Stress Awareness Month: The Fight-or-flight Response

Stress Awareness Month has been held every April since 1992 to increase public awareness about both the causes for and management of the modern stress epidemic.

Millions of people around the UK are experiencing high levels of stress and it is damaging to our health. Stress is one of the great public health challenges of the current time, but it still isn’t being taken as seriously as physical health concerns.

Stress is a significant factor in mental health problems including anxiety and depression. It is also linked to physical health problems like heart disease, problems with our immune system, insomnia and digestive problems.

Estimates suggest that between 60—80% of primary care visits involve a stress-related component. This highlights why it is so important to learn stress management techniques and make healthy lifestyle changes, to protect ourselves from the negative impact of chronic (or long-term) stress.

We each need to understand what is causing us personal stress, and learn what steps we can take to reduce it for ourselves and those around us.

What is Stress?

A Physiological Reaction: The Fight-or-flight Response

The fight-or-flight response is an automatic physiological reaction to an event that is perceived as stressful or frightening. The perception of threat activates the sympathetic nervous system and triggers an acute stress response that prepares the body to fight the stressor or flee the situation. These responses are evolutionary adaptations to increase chances of survival in threatening situations.

In response to acute stress, the body’s sympathetic nervous system is activated by the sudden release of hormones. The sympathetic nervous system stimulates the adrenal glands, triggering the release of catecholamines (including adrenaline and noradrenaline). This chain of chemical reactions results in an increase in heart rate, blood pressure, and breathing rate. After the threat is gone, it takes between 20 to 60 minutes for the body to return to its pre-arousal levels.

Overly frequent, intense, or inappropriate activation of the fight or flight response is implicated in a range of clinical conditions including most anxiety disorders, and Post-Traumatic Stress Disorder (PTSD). A helpful part of treatment for these conditions is an improved understanding of the purpose and function of the fight-or-flight response.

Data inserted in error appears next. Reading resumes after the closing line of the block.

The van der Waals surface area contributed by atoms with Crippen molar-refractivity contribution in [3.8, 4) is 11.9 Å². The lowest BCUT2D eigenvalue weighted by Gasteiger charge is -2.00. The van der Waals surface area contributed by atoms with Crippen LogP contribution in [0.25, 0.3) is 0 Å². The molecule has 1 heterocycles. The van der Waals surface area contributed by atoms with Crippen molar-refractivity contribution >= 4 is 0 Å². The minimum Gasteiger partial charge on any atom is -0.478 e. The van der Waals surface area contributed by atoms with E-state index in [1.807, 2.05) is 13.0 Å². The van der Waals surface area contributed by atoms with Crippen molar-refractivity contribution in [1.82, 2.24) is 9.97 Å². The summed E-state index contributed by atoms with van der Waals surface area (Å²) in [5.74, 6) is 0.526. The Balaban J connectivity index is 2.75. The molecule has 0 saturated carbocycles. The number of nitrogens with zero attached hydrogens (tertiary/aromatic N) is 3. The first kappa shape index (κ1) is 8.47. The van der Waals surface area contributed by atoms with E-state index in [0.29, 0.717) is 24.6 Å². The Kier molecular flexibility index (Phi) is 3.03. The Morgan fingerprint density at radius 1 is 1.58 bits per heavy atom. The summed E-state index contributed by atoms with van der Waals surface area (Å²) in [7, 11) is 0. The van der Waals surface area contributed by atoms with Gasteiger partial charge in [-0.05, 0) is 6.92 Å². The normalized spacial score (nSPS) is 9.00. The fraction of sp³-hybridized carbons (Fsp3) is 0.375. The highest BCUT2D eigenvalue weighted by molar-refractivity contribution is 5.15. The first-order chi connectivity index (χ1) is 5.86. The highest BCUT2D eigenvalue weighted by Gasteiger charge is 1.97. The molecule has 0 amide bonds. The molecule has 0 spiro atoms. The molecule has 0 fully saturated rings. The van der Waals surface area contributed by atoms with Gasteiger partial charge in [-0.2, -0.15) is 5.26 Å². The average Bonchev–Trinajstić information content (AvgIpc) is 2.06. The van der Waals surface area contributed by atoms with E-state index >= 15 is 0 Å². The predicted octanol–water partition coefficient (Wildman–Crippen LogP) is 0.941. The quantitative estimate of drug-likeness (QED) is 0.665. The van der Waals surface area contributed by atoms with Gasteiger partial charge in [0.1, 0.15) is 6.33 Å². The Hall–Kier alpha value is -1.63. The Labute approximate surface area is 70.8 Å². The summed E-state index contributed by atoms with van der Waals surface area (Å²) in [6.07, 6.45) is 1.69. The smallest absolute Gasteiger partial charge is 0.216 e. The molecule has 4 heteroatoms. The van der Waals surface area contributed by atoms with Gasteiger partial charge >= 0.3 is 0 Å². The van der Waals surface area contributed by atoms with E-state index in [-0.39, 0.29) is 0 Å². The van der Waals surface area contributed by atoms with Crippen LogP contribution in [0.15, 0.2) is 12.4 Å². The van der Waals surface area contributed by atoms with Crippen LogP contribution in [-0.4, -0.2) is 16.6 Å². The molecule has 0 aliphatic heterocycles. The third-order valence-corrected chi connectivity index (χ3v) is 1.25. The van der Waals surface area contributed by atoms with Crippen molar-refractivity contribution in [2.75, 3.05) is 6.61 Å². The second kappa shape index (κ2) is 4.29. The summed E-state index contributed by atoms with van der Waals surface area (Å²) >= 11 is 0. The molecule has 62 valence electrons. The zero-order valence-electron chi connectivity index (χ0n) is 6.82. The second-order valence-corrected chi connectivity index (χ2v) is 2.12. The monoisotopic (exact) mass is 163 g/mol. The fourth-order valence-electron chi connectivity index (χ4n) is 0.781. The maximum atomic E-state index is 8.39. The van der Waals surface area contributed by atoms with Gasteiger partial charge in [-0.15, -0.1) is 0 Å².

You can probably think of a time when you experienced the fight-or-flight response. When faced with something frightening, you can feel your heartbeat get quicker, you start breathing faster, and your entire body becomes tense and ready to take action.

The fight-or-flight response can happen in the face of an imminent physical danger (such as encountering a growling dog whilst on a walk around your neighbourhood) or as a result of a psychological threat (such as when preparing to give a presentation at school or work).

Psychological Responses

In addition to physiological reactions there is also a psychological component to the fight-or-flight response. Automatic reactions include faster thoughts and increased attentional focus on important targets such as the source of the threat and potential avenues for escape.

Subsequent psychological responses can include appraisals about the meaning of the body reactions. For example, patients with panic disorder often misinterpret physiological fight or flight responses as signs of an impending catastrophe (“I’m having a heart attack”“I’m going to die”, or “If this carries on I’ll go mad”).

Why the Fight-or-flight Response is Important

The physiological responses associated with fight or flight can play a key role in surviving truly threatening situations. However, many patients suffering from anxiety disorders or other conditions may have threat systems which have become over-active, or which are insufficiently counterbalanced by activity in the parasympathetic nervous system.

The parasympathetic nervous system controls the body’s ability to relax. It’s sometimes called the “rest and digest” state.

If you have tried self-help strategies and feel that you need more support, don’t hesitate to talk to your doctor or therapist about your concerns.

Effective help is available – Get in touch.